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How to be a Runner and Cope with Bad Knees

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by Lisa Gulak (subscribe)
Traveller, physical fitness enthusiast, and freelance writer living in the beautiful country of Canada.
Published April 13th 2013
When a relationship goes bad
Ah, spring! The arrival of warmer weather to the Northern Hemisphere means brainstorming fun and exciting ways to be outside. It also marks the end of a long winter season running inside around a track and feeling like a hamster. While many people are busy planning their races for the year, those of us injury plagued runners cross our fingers that familiar aches and pains will stay on the sidelines.

Last year, I got the wonderful and ambitious idea to run a marathon. With much fanfare and cheering, I proudly sent in my entry for the 2012 Ottawa Marathon and looked forward to a season of training. I had twinges of runner's knee in the past, but felt that my training schedule and coach would see me through to the finish line. The goal of the marathon was important to me as, like many, I suffered through PE class in school and am now physically fit because of hard work and dedication.

Disaster struck early in training. I had a dismal performance in the Hypothermic Half Marathon in February 2012, which left me in serious pain after the race and hardly able to walk or bend my left leg. Seeking medical advice was necessary. Naturally, my first consultation was with my favourite doctor - Dr. Google. Google provides a plethora of ways to scare oneself when looking up medical information. One thing I learned was that the knee is one of the most amazing and complex joints in the body. That said, there are a host of things that can go wrong with it from arthritis to ligament tears, tendon issues and many more.

I decided to consult with a physiotherapist to see what the problem was and if further consultation with a sports medicine doctor was necessary. After being painfully pulled and stretched and poked, a knee problem was determined with a general diagnosis of patellofemoral pain syndrome. I was put back on the path to good health with a stretching program, some new exercises to add to my regular weight training routine, taping, and a foam roller.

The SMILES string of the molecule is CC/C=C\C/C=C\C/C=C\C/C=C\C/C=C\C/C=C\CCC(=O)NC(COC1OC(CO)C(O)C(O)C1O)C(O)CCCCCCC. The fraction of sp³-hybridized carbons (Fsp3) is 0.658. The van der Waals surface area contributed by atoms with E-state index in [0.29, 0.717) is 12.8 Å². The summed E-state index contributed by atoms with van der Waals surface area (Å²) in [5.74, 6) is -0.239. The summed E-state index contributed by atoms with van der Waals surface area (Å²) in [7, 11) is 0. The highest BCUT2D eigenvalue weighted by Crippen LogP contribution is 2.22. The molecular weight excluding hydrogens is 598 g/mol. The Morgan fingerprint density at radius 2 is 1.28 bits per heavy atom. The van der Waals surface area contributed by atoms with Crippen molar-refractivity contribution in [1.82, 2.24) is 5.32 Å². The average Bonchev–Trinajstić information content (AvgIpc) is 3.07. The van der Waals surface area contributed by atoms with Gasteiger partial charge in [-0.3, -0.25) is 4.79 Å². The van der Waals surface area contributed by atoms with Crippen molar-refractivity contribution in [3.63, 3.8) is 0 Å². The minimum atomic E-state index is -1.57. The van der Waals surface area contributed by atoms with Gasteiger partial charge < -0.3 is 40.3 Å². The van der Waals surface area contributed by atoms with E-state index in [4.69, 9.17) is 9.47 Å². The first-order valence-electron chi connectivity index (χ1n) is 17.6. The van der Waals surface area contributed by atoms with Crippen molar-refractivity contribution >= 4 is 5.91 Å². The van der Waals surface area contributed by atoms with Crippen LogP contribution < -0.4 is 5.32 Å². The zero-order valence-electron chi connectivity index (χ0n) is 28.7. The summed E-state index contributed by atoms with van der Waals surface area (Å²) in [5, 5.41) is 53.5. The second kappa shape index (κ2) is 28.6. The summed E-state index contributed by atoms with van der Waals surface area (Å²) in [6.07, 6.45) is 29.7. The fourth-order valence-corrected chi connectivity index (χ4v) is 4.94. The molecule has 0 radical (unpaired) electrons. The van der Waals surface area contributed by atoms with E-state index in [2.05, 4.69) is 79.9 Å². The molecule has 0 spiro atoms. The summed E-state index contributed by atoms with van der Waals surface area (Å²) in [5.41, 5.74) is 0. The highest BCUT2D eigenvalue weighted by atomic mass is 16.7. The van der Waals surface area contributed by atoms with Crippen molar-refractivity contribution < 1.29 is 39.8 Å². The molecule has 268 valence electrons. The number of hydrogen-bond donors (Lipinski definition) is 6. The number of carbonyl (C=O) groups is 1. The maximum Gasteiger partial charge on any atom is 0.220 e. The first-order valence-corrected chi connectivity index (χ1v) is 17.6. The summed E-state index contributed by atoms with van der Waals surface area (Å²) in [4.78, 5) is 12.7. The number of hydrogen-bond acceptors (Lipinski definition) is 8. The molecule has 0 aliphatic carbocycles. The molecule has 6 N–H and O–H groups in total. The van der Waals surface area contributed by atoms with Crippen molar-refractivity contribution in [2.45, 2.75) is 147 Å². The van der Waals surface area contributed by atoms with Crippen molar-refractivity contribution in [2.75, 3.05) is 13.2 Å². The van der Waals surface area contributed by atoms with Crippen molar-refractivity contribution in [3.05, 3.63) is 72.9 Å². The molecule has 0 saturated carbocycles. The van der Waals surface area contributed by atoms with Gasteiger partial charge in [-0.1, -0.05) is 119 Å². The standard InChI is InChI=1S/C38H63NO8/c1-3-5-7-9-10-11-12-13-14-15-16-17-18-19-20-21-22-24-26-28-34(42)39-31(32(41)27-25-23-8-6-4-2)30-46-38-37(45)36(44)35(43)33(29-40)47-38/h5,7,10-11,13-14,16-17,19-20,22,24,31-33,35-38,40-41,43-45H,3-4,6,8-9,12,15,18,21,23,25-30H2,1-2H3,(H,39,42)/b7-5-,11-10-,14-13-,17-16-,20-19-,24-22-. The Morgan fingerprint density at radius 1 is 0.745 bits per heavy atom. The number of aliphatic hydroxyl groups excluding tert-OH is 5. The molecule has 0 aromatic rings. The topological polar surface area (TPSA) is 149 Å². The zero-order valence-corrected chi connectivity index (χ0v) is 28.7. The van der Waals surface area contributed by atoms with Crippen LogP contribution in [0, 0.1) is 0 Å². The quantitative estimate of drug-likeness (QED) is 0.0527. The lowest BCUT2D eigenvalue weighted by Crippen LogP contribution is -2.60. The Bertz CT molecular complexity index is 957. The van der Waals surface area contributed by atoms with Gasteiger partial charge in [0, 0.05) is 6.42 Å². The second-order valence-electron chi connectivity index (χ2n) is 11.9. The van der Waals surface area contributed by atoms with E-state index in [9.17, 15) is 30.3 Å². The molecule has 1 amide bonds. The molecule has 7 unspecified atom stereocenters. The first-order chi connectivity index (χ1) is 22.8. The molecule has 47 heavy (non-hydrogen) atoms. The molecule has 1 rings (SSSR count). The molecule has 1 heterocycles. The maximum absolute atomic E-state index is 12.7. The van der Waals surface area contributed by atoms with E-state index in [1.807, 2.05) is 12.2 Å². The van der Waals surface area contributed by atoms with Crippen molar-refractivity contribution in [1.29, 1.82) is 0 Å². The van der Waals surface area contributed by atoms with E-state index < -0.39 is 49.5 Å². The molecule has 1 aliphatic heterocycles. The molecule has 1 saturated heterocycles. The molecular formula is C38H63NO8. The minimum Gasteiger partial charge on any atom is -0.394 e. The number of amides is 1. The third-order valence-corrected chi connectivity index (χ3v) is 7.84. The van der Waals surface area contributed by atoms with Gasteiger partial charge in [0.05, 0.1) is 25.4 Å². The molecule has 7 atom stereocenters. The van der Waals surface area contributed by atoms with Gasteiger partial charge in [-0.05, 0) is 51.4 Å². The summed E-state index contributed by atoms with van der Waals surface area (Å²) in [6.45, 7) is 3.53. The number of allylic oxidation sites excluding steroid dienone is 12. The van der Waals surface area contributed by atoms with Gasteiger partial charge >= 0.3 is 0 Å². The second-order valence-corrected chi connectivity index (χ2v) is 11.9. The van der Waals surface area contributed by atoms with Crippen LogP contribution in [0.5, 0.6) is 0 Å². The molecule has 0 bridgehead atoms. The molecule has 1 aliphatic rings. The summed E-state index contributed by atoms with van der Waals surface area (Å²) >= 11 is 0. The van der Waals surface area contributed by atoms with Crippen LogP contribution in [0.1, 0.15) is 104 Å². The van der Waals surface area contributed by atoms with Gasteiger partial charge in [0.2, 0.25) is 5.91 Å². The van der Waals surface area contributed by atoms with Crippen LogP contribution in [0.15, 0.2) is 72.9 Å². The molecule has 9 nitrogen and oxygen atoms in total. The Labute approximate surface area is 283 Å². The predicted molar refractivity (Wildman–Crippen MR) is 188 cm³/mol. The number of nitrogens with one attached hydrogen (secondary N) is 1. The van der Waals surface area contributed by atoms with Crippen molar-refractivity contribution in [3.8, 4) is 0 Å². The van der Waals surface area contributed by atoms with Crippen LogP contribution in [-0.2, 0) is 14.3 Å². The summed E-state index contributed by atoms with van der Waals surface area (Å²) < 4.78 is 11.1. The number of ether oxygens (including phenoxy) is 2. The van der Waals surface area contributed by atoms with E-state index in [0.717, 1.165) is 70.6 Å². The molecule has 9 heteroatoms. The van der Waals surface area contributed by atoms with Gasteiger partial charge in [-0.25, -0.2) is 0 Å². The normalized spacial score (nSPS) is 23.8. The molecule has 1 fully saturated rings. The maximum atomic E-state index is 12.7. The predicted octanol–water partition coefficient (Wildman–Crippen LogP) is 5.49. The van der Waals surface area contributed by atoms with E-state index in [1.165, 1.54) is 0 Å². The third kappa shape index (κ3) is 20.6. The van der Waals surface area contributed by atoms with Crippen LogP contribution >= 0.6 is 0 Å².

Photo credit: Lisa Gulak


Sadly, I had to withdraw from the marathon as I recovered from my injury. The recovery period and re-building gave some perspective on how to incorporate a not so perfect running body into a fitness program.

Some lessons I learned about having bad knees:
1. Always seek a professional diagnosis. While Google is fun and scary, a professional can tell what is really wrong and how to fix it.

2. Incorporate a wide range of activities into your fitness plan. One of the best ways to combat a knee injury is to make sure that the rest of the leg muscles are strong. A fitness plan should be balanced between strength training and cardiovascular fitness. There are so many ways to be active - don't limit yourself.

3. Stay positive. It was very disappointing to withdraw from the marathon, but maintaining a positive attitude was essential for recovery. Believe that you will get better.

4. Trail running. Pounding the pavement makes for sore knees. Getting off road is easier on the legs. Plus, there are mental health benefits to running in the wild.

5. Tape and foam rollers. Tape or braces provide extra support. KT Tape can be found in most sports supply stores. Utilise a foam roller before or after a workout to stretch out the IT band and muscles.

Foam roller - a runner's best friend. Photo credit: Lisa Gulak


6. Love and respect your knees. Our knees are powerful workhorse joints allowing us to run and jump. Show them respect by not overdoing it, following a proper fitness plan, and listening to your health professional.

While not a perfect relationship, my knees and I have come to an understanding of sorts. After all, we really do kneed each other (pun intended).

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